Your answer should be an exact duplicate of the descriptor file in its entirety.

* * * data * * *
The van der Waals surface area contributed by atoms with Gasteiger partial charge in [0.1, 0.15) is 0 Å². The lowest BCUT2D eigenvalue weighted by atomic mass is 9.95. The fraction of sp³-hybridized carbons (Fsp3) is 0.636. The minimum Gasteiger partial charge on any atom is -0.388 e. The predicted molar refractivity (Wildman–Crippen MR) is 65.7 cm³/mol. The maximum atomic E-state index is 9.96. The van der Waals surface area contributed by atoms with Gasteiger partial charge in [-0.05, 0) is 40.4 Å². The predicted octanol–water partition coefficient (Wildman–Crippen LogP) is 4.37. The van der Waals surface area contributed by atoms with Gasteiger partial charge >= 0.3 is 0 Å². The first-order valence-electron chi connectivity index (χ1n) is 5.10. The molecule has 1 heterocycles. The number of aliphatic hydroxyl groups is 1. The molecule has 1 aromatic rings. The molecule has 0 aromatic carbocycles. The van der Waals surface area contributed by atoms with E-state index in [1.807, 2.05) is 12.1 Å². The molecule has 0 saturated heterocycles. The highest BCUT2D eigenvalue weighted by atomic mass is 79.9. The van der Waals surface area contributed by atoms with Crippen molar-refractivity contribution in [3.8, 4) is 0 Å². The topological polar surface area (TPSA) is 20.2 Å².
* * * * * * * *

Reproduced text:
The van der Waals surface area contributed by atoms with Gasteiger partial charge in [0.1, 0.15) is 0 Å². The lowest BCUT2D eigenvalue weighted by atomic mass is 9.95. The fraction of sp³-hybridized carbons (Fsp3) is 0.636. The minimum Gasteiger partial charge on any atom is -0.388 e. The predicted molar refractivity (Wildman–Crippen MR) is 65.7 cm³/mol. The maximum atomic E-state index is 9.96. The van der Waals surface area contributed by atoms with Gasteiger partial charge in [-0.05, 0) is 40.4 Å². The predicted octanol–water partition coefficient (Wildman–Crippen LogP) is 4.37. The van der Waals surface area contributed by atoms with Gasteiger partial charge >= 0.3 is 0 Å². The first-order valence-electron chi connectivity index (χ1n) is 5.10. The molecule has 1 heterocycles. The number of aliphatic hydroxyl groups is 1. The molecule has 1 aromatic rings. The molecule has 0 aromatic carbocycles. The van der Waals surface area contributed by atoms with E-state index in [1.807, 2.05) is 12.1 Å². The molecule has 0 saturated heterocycles. The highest BCUT2D eigenvalue weighted by atomic mass is 79.9. The van der Waals surface area contributed by atoms with Crippen molar-refractivity contribution in [3.8, 4) is 0 Å². The topological polar surface area (TPSA) is 20.2 Å².